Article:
Crow artist Kevin Red Star visited Paris in the mid-’80s; 30 years later, he returned for his first solo exhibition at the Orenda Gallery, remembering with enthusiasm his previous visit to a city he loves.
This time was made even more special by Red Star’s cousin, Kevin Dust, a professional horse trainer and performance artist at Disney France, who welcomed him to the June 2 opening with Crow songs and music, transforming the streets of Paris into a spontaneous Native American parade. The sound of the drums had surprised Parisians on the block opening their windows to peer out at the spectacle.
ICTMN asked him to discuss his work and Paris visit.
In the context of contemporary Native American art, and its trend for installations and conceptual work, you choose to maintain a figurative style, attached to a vision of the traditional world. Why is that?
Well, I get my inspiration from my mother, father, uncles, older people — listening to their stories, around the kitchen table, and from those memories, I try to visualize a scenario. To incorporate those scenes in a painting. And before, I thought every tribe in Montana was similar, but during my research about the Crow Indians design, clothing, tools, I found out that each one of the seven groups is unique. And on our reservation, we have a gathering in the summer, with thousands of tipis and parades, where I get a lot of ideas, taking photos and sketching.
Do you think of Santa Fe the center of Native American art — is that why you lived there ?
When I was younger, I lived there as one of the first students of the institute of American Indian arts, IAIA, when it opened. Certainly, Santa Fe is one of the art centers — like New York, los Angeles, Denver. But also, with all the diverse groups of people who live there, so many galleries, and fantastic museums, it is special.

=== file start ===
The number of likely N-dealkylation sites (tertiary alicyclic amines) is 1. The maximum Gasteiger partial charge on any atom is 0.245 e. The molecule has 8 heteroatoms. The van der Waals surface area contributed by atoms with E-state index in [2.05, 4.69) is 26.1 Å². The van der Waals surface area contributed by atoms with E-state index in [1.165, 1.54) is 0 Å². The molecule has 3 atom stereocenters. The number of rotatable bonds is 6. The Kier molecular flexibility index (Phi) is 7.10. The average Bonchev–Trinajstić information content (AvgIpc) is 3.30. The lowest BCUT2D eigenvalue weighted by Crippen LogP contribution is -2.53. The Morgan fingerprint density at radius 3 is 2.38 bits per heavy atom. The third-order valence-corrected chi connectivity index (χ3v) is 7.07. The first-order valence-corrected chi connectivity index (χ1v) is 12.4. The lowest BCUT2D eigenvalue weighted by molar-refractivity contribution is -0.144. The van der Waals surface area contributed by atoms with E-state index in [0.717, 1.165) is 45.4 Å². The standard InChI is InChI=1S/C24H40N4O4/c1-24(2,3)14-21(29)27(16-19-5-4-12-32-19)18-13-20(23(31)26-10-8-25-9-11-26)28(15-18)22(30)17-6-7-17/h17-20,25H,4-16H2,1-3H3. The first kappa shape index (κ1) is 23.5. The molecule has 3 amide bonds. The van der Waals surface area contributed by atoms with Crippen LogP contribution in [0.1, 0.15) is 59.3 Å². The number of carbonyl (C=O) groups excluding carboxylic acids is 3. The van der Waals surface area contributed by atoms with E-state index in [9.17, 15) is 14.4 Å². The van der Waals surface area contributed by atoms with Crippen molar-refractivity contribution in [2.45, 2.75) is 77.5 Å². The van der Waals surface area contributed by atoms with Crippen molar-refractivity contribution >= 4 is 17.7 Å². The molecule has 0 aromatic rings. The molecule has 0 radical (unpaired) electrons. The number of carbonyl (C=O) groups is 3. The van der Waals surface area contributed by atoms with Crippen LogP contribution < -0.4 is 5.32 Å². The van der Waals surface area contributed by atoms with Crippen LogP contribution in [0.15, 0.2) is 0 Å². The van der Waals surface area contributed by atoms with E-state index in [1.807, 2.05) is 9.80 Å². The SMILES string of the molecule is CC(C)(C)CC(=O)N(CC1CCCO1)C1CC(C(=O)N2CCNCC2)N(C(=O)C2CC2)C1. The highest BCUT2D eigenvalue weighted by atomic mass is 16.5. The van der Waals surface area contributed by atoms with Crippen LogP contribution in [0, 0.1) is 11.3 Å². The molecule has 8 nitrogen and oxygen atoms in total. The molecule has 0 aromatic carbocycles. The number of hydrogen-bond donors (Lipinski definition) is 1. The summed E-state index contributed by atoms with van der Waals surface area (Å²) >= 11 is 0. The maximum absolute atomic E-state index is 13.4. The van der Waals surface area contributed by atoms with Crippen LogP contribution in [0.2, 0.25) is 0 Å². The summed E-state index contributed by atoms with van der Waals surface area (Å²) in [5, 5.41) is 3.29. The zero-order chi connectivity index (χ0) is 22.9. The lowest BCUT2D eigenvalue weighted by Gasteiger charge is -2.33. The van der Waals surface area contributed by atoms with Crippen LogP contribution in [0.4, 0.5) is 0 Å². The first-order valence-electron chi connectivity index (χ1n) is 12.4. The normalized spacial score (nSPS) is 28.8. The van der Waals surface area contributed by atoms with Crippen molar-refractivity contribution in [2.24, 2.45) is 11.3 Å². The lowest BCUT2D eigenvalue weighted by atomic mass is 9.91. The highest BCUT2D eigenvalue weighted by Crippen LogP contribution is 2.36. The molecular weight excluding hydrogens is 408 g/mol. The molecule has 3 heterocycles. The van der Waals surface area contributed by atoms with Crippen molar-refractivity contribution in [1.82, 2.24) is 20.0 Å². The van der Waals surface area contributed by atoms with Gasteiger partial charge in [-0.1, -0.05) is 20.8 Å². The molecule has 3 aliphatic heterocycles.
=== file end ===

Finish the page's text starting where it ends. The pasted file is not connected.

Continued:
Could you name some of the artists who inspired you ?
James McGrath, my teacher, who is an artist and poet from Santa Fe. He introduced us to many world art forms. And Allan Houser, Charles Loloma and Lloyd New.
And among non Natives ?
Robert Rauschenberg, Jasper Johns, Claes Oldenburg — I had a great time discovering the whole era of the ’50s and ’60s, and its fantastic artists. Then Pablo Picasso and Paul Gauguin.
In Paris, do you introduce yourself as a Native American artist, or an American artist? And what type of reactions have you been getting?
Both! As an American painter, a representative of my country, and Native American, from my Native people of Montana. The reactions were amazing. The people are very intellectual, and sophisticated in their choices. They’ve done research on pottery, jewelry, and painting.
Did you like Paris ?
I fell in love with the city. I took a river boat cruise, and it’s so beautiful. The way the architecture is laid out, everything is inspiring: the people, the way they dress, the restaurants. The whole city.
What is your vision of Native American art today?
It is progressing. The writers and poets are astounding, and there’s a new generation of filmmakers and fashion designers. Young people are doing dynamic work, so it’s going to flourish. We will be in the limelight for a while. Also, there is still space for new trends, because of this comfortable zone where some people tend to stay — if an artist wants to grow, he has to take chances, move forward. But I like to keep a positive outlook: Art moves the world, and when I am in that realm, I see hope for humanity.